Here’s what happened: On November 7, 1896, the Yellow Jackets took a train to Alabama for an Auburn home game later that day. Unbeknownst to them, the Auburn students had taken to the railroad tracks the night before, carrying buckets filled with lard and soap, which the prankster used to line 400 yards of railroad tracks. As the Georgia Tech train arrived at Auburn station, the slippery tracks prevented the conductor from breaking, and the train slid for five miles down the tracks, finally stopping near Loachapoka. The team had to get him to the Auburn stadium on foot, taking all of their kit with them. Needless to say, Auburn beat them again, 45-0.
But Tech seems to have the last word. The annual competition ended in 1987, and the teams have only played each other twice since then; Georgia Tech won both hands easily.Another Turkey Day classic: Morris Brown v. Clark College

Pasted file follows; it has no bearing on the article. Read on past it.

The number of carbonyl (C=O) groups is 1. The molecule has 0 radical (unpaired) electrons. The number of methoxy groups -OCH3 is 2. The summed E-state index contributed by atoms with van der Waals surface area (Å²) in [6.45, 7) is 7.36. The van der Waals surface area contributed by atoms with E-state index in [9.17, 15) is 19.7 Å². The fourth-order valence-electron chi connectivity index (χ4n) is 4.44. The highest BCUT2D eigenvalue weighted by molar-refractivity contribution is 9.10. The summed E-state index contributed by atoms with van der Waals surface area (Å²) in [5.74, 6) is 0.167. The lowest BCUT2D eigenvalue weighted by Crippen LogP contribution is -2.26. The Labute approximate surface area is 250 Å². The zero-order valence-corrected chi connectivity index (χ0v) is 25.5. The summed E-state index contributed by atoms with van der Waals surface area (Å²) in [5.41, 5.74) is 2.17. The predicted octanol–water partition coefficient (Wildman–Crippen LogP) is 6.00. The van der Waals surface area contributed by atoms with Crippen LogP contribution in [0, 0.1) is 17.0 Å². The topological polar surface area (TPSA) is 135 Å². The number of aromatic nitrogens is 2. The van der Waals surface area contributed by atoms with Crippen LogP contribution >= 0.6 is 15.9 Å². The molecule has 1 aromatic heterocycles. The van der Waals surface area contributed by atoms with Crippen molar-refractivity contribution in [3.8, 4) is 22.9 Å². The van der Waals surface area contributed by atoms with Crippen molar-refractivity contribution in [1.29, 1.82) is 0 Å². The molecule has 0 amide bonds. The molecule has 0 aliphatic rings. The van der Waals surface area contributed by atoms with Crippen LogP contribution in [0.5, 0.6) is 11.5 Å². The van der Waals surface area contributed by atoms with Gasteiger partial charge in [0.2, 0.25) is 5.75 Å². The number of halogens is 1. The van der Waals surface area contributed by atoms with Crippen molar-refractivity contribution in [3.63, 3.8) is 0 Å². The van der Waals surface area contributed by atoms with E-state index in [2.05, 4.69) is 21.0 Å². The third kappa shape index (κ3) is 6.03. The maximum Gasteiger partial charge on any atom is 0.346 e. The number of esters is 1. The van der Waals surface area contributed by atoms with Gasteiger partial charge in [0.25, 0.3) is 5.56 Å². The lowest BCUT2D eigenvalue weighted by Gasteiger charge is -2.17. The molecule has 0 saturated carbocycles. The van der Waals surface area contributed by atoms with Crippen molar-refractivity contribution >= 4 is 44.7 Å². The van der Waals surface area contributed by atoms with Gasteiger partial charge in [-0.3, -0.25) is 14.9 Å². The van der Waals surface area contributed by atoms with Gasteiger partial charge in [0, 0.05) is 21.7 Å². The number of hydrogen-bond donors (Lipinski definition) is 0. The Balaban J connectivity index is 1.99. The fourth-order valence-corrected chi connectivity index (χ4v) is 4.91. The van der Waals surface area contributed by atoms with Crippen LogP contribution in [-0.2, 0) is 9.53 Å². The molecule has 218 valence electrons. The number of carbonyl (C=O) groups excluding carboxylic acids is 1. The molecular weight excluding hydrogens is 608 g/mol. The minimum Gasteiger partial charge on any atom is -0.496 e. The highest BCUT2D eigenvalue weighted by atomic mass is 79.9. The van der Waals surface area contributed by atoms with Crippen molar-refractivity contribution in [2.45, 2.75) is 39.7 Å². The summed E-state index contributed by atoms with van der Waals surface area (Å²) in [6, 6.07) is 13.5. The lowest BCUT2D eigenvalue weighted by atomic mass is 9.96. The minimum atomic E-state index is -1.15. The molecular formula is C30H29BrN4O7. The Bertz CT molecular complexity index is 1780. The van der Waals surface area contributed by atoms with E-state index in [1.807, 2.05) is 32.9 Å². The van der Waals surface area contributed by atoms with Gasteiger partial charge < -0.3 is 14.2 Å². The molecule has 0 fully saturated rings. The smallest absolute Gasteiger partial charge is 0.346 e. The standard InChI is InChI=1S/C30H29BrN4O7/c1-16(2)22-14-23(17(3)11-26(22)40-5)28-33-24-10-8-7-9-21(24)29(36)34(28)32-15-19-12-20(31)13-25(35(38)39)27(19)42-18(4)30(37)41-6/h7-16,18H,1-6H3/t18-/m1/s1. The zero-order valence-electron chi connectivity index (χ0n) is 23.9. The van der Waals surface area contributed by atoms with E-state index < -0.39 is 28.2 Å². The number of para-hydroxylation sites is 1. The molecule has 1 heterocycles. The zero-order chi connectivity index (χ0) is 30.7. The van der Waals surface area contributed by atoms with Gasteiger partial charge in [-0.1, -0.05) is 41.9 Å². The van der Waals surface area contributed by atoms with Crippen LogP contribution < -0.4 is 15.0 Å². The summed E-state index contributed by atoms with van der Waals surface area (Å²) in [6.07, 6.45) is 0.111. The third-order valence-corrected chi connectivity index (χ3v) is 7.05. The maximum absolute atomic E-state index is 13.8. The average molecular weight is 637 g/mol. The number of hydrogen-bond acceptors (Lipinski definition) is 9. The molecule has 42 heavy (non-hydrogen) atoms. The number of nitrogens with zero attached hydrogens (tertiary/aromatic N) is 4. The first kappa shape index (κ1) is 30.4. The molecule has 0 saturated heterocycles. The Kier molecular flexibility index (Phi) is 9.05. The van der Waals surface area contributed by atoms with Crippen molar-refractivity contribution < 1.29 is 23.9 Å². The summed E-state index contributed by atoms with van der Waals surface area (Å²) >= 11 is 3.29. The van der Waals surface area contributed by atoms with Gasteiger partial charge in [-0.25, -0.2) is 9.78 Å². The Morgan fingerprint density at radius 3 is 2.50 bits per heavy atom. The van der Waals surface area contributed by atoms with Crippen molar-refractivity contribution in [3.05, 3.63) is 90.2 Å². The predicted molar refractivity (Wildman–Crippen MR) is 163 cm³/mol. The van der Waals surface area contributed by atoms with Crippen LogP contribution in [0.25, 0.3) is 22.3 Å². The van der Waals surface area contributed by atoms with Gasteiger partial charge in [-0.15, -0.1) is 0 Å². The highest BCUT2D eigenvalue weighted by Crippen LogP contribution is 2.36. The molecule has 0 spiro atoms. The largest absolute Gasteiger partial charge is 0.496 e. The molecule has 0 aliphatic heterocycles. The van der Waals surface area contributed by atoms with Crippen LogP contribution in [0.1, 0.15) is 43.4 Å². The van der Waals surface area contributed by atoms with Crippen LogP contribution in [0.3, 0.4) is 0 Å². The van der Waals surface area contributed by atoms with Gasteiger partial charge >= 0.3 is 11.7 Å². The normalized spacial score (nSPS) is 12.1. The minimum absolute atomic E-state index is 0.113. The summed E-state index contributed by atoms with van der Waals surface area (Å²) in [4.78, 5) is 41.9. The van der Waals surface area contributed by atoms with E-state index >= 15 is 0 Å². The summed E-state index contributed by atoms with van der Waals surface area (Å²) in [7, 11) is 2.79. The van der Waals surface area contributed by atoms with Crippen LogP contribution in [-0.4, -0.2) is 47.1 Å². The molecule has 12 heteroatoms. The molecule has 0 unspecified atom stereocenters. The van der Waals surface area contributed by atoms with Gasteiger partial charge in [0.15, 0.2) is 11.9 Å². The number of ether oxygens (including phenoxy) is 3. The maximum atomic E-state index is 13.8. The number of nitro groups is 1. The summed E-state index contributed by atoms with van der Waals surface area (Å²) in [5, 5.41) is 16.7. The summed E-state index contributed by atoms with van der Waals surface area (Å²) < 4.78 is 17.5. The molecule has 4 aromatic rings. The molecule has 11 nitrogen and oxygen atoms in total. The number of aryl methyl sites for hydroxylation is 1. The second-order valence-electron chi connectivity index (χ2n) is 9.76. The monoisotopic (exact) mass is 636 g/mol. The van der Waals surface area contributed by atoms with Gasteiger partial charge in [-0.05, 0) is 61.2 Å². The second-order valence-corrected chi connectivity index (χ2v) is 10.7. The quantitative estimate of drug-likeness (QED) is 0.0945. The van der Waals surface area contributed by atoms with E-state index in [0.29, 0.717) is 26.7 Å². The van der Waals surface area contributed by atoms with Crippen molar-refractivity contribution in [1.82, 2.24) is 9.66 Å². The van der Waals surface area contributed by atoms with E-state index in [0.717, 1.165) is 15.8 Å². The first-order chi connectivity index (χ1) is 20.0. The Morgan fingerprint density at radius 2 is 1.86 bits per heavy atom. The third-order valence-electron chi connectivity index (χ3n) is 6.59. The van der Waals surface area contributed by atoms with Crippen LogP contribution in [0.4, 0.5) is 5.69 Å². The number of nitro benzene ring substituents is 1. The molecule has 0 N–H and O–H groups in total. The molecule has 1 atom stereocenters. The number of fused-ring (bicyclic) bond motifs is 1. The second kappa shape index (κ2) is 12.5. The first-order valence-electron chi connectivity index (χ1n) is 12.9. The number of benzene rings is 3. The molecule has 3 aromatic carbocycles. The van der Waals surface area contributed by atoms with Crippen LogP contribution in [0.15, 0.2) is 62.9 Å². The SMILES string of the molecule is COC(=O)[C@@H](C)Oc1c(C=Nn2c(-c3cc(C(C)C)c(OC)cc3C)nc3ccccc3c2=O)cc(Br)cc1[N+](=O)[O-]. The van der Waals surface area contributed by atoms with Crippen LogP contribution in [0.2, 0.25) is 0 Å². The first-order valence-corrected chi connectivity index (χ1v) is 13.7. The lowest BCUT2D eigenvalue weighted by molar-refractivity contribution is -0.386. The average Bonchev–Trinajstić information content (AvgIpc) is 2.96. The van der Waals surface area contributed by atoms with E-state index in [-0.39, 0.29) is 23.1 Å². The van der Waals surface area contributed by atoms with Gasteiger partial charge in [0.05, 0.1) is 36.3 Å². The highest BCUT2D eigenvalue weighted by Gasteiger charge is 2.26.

A few miles away, University Center Atlanta has its own historic rivalry. For many families in Atlanta, Thanksgiving morning means cheering on the Turkey Day Classic, Morris Brown vs. Clark College (later Clark Atlanta University). Morris Brown’s old student newspaper, the Wolverine Observer, reported at the annual games, offers a fairly biased assessment of a team’s competence. “Morris Brown Slaughters Overrated Clark” headlined 1959. “’We eat our turkey and (CC) pie, too’” was the summary for 1978. Enhancing the drama, of course, was the beat of the university’s legendary marching band, which inspired hit movie of 2002 drum line.
After being built in 1948, the 15,000-seat Alonzo Herndon stadium at Morris Brown frequently hosted the Turkey Day Classic. Previously, the rivals frequently met at Ponce de Leon Park, which used to be opposite the Sears Roebuck building on Ponce de Leon Avenue, now Ponce City Market.
For more photos of Morris Brown and Clark College’s legendary rivalry, head to the AUC Robert W. Woodruff Library’s digital archive, which is free to search and open to the public for in-person reference appointments!